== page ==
The internet is awash with comparisons between life during COVID-19 and life during the Bubonic plague. The two have many similarities, from the spread of misinformation and the tracking of mortality figures, to the ubiquity of the question “when will it end?”
But there are, of course, crucial differences between the two.
Today, when looking for information on the incidence, distribution, and likely outcome of the pandemic, we turn to epidemiologists and infectious disease models, according to the famous astrologer in India. During the Bubonic plague, people turned to astrologers.
°° The flu, written in the stars
Before germ theory, the Scientific Revolution and then the Age of Enlightenment, it was common for medical practitioners to use astrological techniques in their everyday practice.
Astrology provided physicians with a naturalistic explanation for the onset and course of disease.
They believed the movements of the celestial bodies, in relation to each other and the signs of the Zodiac, governed events on earth. Horoscopes mapped the heavens, allowing physicians to draw conclusions about the onset, severity, and duration of illness.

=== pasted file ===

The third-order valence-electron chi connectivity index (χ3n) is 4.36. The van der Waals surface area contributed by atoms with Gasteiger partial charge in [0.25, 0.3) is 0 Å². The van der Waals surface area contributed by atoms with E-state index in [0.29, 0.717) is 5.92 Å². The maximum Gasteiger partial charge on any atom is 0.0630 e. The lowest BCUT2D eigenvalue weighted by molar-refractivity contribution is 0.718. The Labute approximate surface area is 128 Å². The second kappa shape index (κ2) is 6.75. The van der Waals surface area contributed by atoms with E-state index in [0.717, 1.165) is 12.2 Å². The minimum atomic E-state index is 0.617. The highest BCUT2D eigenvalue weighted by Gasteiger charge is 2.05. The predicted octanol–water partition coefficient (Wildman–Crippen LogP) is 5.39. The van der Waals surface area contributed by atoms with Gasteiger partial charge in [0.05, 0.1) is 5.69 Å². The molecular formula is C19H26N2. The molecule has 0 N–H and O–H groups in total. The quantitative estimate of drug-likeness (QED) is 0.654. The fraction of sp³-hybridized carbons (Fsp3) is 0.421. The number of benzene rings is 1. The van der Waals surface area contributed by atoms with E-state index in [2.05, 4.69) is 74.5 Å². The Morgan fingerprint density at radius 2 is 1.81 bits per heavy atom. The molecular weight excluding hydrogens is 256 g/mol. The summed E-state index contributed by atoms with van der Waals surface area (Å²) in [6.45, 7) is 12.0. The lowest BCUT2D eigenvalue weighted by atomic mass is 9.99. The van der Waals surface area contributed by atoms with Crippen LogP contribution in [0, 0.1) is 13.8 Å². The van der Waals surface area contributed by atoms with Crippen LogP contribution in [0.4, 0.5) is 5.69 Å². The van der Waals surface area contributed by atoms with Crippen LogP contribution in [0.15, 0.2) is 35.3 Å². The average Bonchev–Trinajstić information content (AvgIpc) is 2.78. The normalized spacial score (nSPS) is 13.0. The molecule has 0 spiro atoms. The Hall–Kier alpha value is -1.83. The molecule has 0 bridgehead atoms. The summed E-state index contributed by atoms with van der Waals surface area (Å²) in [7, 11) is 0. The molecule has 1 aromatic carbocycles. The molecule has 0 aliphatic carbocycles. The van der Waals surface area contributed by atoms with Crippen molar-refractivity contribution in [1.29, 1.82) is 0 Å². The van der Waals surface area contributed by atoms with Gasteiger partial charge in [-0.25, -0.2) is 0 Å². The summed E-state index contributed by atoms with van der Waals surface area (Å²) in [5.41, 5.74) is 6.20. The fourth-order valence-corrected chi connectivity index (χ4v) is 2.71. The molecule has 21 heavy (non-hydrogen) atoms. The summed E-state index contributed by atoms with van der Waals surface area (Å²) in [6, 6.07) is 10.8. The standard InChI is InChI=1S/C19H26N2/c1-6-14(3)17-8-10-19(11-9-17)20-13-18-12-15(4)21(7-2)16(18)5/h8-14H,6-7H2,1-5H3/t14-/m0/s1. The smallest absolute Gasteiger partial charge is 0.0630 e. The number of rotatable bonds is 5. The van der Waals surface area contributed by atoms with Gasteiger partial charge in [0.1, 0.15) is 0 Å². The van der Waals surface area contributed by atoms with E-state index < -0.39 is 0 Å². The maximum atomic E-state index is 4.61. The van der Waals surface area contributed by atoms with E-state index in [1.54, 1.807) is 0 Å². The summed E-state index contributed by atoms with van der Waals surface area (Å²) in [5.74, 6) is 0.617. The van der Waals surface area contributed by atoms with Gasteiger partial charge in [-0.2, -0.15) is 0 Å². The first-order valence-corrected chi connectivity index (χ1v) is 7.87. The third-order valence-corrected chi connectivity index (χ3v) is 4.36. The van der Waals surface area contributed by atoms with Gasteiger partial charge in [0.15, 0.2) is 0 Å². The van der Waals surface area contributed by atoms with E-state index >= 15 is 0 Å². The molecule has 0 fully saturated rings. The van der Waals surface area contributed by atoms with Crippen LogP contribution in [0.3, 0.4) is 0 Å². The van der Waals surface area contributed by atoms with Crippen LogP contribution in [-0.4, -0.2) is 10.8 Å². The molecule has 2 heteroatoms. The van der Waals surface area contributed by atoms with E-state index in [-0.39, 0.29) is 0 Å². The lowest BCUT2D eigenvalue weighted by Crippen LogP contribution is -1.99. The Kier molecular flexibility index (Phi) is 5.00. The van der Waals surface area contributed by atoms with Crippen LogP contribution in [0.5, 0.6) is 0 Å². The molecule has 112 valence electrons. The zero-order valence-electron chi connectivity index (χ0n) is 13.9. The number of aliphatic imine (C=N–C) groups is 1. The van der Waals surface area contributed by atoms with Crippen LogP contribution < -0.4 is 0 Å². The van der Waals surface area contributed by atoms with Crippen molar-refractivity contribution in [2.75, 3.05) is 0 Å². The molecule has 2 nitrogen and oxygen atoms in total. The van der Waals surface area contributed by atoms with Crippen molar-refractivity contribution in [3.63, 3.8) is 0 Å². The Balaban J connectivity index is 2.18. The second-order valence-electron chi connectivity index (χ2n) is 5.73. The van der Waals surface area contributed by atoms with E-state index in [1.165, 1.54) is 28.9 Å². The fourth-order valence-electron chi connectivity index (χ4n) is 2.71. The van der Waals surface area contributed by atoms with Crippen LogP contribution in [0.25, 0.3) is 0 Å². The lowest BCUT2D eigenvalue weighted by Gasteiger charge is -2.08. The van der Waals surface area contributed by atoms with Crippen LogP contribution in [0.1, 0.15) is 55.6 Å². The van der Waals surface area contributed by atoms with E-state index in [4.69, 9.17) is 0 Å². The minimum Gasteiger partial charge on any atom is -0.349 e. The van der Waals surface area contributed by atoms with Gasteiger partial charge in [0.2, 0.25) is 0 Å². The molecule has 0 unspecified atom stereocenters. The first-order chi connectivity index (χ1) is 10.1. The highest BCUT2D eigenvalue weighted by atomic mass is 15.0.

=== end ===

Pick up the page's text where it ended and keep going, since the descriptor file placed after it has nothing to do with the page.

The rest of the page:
The impact of astrology on the history of medicine can still be seen today. The term “influenza” was derived from the idea that respiratory disease was a product of the influence of the stars.
Public health and plague :
Astrologers were seen as important authorities for the health of communities as well as individuals. They offered public health advice in annual almanacs, which were some of the most widely read literature in the premodern world.
Almanacs provided readers with tables for astrological events for the coming year, as well as advice on farming, political events, and the weather.
The publications were also important disseminators of medical knowledge. They explained basic medical principles and suggested remedies. They made prognostications about national health, using astrology to predict when an influx of venereal disease or plague was likely to arise,through the eyes of the best astrologer in India.
Predictions from above :
Astrological accounts of plague remained popular into the 17th century. In this period, astrology was increasingly attacked as superstitious, so some astrologers tried to set their field on a more scientific grounding.
Looking for patterns :
Unfortunately for Gadbury, plague deaths increased dramatically in August. However, he was right in predicting a peak in September followed by a steep decrease at the end of the year. If Gadbury had accounted for other correlates – such as the coming of winter – his study might have been received more favourably.
The medical advice in Gadbury’s book certainly doesn’t stand up today. He argued the plague was not contagious, and that isolating at home only caused more deaths. Yet his attempt to find correlations with fluctuating mortality rates offers an early example of what we now call epidemiology according to the best astrologer in World.